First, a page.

Thought I'd chip into the debate about Labour's leadership election. Personally I sort of bought the argument that a contest would be a good thing - primarily to re-assert Brown's authority and legitimacy. However I am not at all fussed that it hasn't panned out that way.
It was very clear from the outset that a Left challenger would struggle to get nominations, and would have no chance of actually winning. Therefore I think the amnount of effort put into trying to get such a campaign off the ground was a bit of a waste of time and I'm glad the big unions didn't get involved. I don't at all accept the view that Brown is a terrible right-winger, carrying on Blair's mission to destroy Labour/socialism from within. But then I don't subscribe to the conspiracy theory view of politics.
Anyone who genuinely thinks that Labour needs a major tilt to the Left should go and have a proper look at the recent election results. Public-friendly Nu Labor got barely a quarter of the vote. The 57 varieties of non-Labour lefties got pathetic amounts of votes and were wiped out politically in Scotland. However much we might not like the reality, the public do not want a full-blooded old-style socialiast government.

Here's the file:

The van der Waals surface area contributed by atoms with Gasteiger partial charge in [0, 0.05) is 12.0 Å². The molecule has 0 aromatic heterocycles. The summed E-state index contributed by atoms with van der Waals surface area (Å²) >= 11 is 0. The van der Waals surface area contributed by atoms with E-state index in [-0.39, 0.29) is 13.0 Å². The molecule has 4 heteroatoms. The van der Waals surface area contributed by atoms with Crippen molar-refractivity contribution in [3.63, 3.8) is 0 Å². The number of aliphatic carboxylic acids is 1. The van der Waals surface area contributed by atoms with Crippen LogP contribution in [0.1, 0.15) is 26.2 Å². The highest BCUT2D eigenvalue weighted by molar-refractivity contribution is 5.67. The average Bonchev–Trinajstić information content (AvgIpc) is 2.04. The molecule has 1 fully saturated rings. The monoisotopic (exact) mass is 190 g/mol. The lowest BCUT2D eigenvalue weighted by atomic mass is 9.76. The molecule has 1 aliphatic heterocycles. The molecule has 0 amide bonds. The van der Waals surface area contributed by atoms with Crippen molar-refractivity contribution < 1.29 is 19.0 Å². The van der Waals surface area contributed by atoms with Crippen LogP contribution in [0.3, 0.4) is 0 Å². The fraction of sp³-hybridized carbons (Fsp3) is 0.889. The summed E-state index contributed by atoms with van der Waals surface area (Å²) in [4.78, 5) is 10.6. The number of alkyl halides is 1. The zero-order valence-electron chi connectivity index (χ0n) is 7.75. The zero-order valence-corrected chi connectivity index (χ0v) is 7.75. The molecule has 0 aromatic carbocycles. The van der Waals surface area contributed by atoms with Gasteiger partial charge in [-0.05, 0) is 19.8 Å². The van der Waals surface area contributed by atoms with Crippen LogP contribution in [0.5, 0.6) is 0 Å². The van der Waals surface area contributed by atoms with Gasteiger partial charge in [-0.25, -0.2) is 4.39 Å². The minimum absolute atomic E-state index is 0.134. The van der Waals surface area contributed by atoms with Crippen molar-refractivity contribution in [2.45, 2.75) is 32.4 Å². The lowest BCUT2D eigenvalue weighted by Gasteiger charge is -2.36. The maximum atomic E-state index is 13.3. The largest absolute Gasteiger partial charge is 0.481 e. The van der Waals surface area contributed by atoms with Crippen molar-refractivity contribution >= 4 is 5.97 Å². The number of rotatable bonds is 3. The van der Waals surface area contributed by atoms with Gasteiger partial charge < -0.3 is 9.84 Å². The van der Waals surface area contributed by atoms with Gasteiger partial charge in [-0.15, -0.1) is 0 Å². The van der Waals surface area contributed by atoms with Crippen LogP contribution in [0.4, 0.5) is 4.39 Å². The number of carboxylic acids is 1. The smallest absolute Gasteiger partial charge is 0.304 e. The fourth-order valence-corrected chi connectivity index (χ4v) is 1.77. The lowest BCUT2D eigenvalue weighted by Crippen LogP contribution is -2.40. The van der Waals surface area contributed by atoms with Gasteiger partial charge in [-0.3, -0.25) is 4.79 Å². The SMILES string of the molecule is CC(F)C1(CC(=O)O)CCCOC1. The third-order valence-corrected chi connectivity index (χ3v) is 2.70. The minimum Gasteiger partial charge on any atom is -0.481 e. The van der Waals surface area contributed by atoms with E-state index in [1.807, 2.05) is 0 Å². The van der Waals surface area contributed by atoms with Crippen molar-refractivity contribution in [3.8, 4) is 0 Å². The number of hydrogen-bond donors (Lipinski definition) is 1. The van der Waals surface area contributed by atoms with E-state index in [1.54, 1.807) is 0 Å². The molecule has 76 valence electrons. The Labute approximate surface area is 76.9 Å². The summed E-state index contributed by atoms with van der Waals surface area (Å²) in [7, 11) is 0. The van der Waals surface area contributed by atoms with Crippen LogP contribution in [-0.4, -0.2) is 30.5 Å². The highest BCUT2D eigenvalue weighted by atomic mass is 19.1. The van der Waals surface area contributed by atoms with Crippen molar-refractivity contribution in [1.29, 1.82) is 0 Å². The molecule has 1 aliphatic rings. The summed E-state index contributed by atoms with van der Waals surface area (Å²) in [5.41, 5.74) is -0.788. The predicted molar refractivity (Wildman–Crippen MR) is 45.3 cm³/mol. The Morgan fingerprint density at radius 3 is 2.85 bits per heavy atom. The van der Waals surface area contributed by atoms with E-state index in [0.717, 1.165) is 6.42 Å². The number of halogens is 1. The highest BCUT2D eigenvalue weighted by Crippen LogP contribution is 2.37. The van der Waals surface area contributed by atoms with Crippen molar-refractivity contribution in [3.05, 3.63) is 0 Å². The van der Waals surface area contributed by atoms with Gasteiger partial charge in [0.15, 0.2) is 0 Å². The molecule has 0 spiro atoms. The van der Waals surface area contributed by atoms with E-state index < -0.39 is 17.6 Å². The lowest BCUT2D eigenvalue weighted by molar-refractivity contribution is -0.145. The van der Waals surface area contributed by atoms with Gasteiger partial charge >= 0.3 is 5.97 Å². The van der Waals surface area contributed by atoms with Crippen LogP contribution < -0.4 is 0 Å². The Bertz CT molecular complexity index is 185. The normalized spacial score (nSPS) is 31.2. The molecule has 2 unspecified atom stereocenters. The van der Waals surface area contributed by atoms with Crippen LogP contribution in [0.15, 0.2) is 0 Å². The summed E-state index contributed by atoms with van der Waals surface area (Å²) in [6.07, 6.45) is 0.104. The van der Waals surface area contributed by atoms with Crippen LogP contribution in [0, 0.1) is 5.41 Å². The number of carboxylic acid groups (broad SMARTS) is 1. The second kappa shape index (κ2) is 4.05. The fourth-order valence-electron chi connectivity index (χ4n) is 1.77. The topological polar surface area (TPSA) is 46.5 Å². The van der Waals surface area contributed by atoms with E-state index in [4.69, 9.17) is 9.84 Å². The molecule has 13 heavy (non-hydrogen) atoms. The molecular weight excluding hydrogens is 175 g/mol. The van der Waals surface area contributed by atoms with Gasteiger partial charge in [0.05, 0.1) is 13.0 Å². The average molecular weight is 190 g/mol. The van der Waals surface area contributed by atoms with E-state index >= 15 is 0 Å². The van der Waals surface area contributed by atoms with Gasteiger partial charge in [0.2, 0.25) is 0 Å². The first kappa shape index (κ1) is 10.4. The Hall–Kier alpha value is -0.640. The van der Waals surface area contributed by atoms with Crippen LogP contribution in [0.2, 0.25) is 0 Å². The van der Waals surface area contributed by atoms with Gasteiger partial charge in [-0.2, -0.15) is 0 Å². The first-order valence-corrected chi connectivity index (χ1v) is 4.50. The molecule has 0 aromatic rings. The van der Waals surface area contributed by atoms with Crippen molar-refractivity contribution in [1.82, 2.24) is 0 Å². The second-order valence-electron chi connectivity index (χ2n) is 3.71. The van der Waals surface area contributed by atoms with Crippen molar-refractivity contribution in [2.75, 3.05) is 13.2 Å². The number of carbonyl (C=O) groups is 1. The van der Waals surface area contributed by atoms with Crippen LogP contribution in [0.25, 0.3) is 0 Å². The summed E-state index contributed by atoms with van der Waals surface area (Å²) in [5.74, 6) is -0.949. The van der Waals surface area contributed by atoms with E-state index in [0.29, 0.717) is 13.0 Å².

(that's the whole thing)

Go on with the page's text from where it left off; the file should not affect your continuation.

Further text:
Many Labour and union activists claim in response that they know lots of people who want a proper Left alterantive - but to what extent to they engage with non-political members of the public that any democratic movement needs to win over in order to win power? Look at the facts - the public does not vote for parties further to the Left of Labour.
Finally you have to wonder at the motivations as people on the Left who spend years telling union members and Labour activists that the party (and sympathetic union leaders) are selling them down the river. Come election time these same people, grudgingly, tell the punters to vote Labour and then wonder why there is apathy.